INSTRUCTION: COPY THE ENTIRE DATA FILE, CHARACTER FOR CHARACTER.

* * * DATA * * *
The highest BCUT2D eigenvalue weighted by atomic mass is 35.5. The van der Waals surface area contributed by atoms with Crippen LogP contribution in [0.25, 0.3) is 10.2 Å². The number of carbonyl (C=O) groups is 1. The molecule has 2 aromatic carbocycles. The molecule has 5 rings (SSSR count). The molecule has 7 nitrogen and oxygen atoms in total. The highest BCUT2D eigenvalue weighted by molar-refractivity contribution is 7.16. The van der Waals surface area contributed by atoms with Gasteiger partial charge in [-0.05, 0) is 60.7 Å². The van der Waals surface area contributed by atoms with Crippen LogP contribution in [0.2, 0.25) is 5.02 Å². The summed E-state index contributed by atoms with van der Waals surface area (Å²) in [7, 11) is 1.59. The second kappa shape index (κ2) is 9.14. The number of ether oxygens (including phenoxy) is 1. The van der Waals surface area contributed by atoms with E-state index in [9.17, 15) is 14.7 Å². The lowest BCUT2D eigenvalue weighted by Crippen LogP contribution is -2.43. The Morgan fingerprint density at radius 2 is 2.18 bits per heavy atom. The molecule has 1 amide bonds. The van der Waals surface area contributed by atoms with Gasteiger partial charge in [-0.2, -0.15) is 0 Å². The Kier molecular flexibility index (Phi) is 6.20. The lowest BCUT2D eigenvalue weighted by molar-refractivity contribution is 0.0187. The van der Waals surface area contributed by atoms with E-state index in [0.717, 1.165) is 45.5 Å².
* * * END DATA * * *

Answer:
The highest BCUT2D eigenvalue weighted by atomic mass is 35.5. The van der Waals surface area contributed by atoms with Crippen LogP contribution in [0.25, 0.3) is 10.2 Å². The number of carbonyl (C=O) groups is 1. The molecule has 2 aromatic carbocycles. The molecule has 5 rings (SSSR count). The molecule has 7 nitrogen and oxygen atoms in total. The highest BCUT2D eigenvalue weighted by molar-refractivity contribution is 7.16. The van der Waals surface area contributed by atoms with Gasteiger partial charge in [-0.05, 0) is 60.7 Å². The van der Waals surface area contributed by atoms with Crippen LogP contribution in [0.2, 0.25) is 5.02 Å². The summed E-state index contributed by atoms with van der Waals surface area (Å²) in [7, 11) is 1.59. The second kappa shape index (κ2) is 9.14. The number of ether oxygens (including phenoxy) is 1. The van der Waals surface area contributed by atoms with E-state index in [9.17, 15) is 14.7 Å². The lowest BCUT2D eigenvalue weighted by Crippen LogP contribution is -2.43. The Morgan fingerprint density at radius 2 is 2.18 bits per heavy atom. The molecule has 1 amide bonds. The van der Waals surface area contributed by atoms with Gasteiger partial charge in [-0.2, -0.15) is 0 Å². The Kier molecular flexibility index (Phi) is 6.20. The lowest BCUT2D eigenvalue weighted by molar-refractivity contribution is 0.0187. The van der Waals surface area contributed by atoms with E-state index in [0.717, 1.165) is 45.5 Å².